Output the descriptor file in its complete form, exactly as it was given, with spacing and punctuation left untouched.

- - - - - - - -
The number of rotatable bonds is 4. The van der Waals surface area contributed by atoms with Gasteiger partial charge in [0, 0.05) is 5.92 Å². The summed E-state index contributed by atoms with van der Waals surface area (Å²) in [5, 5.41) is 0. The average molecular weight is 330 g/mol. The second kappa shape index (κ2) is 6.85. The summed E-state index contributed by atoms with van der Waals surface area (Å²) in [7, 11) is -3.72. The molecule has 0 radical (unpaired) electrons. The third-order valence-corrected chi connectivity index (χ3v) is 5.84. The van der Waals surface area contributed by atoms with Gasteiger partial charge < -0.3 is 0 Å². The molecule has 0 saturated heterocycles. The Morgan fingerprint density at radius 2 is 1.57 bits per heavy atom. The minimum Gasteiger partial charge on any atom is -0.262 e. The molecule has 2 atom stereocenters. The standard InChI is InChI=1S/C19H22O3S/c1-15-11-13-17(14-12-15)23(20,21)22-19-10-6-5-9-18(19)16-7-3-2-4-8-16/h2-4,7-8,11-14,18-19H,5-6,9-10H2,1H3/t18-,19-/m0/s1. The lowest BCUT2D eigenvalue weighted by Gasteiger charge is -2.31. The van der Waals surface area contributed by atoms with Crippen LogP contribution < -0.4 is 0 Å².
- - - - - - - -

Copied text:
The number of rotatable bonds is 4. The van der Waals surface area contributed by atoms with Gasteiger partial charge in [0, 0.05) is 5.92 Å². The summed E-state index contributed by atoms with van der Waals surface area (Å²) in [5, 5.41) is 0. The average molecular weight is 330 g/mol. The second kappa shape index (κ2) is 6.85. The summed E-state index contributed by atoms with van der Waals surface area (Å²) in [7, 11) is -3.72. The molecule has 0 radical (unpaired) electrons. The third-order valence-corrected chi connectivity index (χ3v) is 5.84. The van der Waals surface area contributed by atoms with Gasteiger partial charge < -0.3 is 0 Å². The molecule has 0 saturated heterocycles. The Morgan fingerprint density at radius 2 is 1.57 bits per heavy atom. The minimum Gasteiger partial charge on any atom is -0.262 e. The molecule has 2 atom stereocenters. The standard InChI is InChI=1S/C19H22O3S/c1-15-11-13-17(14-12-15)23(20,21)22-19-10-6-5-9-18(19)16-7-3-2-4-8-16/h2-4,7-8,11-14,18-19H,5-6,9-10H2,1H3/t18-,19-/m0/s1. The lowest BCUT2D eigenvalue weighted by Gasteiger charge is -2.31. The van der Waals surface area contributed by atoms with Crippen LogP contribution < -0.4 is 0 Å².